Once the fact that MMT is being implemented is acknowledged, the better argument against its implementation is that there are negative consequences, which are neither immediate nor blatantly evident to the untrained observer. MMT allows governments to accumulate debts, spend wastefully, reduce interest rates to artificially low levels, and ignore taxation and productivity reforms. All of these act as a handbrake on future economic growth. The increased spending advocated by MMT proponents accompanied by low interest rates pulls demand forward, which means that in the short term they can appear to be achieving positive outcomes. In this way, MMT masks the underlying problems and is akin to staying drunk to avoid a hangover.
Those opposing MMT should be honest in saying that governments can print money to pay for things, at least in the medium term. However, those arguing for MMT style spending need to acknowledge that just because you can do something that provides positive short term impacts doesn’t mean it is an optimal long term policy. Japan has shown that even with enormous fiscal and monetary stimulus, avoiding fundamental economic reforms results in sub-par economic growth for decades.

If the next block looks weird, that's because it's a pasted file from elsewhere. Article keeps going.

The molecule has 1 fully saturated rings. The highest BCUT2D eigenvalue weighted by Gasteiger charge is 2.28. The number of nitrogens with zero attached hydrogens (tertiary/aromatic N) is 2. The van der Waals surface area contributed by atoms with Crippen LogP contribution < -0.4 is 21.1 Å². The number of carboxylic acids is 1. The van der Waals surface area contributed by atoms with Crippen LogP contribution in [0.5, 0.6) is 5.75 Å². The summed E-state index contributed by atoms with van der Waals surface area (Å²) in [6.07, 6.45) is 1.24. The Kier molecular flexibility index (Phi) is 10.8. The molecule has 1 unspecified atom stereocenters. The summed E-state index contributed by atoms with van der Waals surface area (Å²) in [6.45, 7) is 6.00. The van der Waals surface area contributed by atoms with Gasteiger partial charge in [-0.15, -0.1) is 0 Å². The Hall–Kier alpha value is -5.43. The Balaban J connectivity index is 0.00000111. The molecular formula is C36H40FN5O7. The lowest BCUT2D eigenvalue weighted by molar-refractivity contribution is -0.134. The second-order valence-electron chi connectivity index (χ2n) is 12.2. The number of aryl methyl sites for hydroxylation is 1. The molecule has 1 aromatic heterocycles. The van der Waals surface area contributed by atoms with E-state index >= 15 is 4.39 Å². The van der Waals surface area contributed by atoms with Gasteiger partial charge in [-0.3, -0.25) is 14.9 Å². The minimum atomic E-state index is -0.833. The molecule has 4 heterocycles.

Footnote: MMT is often categorised as a school of thought only supported by left-wing economists seeking to justify increased government spending. Whilst this observation is generally accurate, MMT can also be used as an argument that tax cuts are affordable. Democrat and Republican politicians with a few exceptions have no problem running deficits when their side is in power. The difference is their view on how to divide the spoils. Economists of all persuasions should take an apolitical stance, pointing to the basic economic principles and historical examples that show the negative consequences of long term budget deficits and money printing.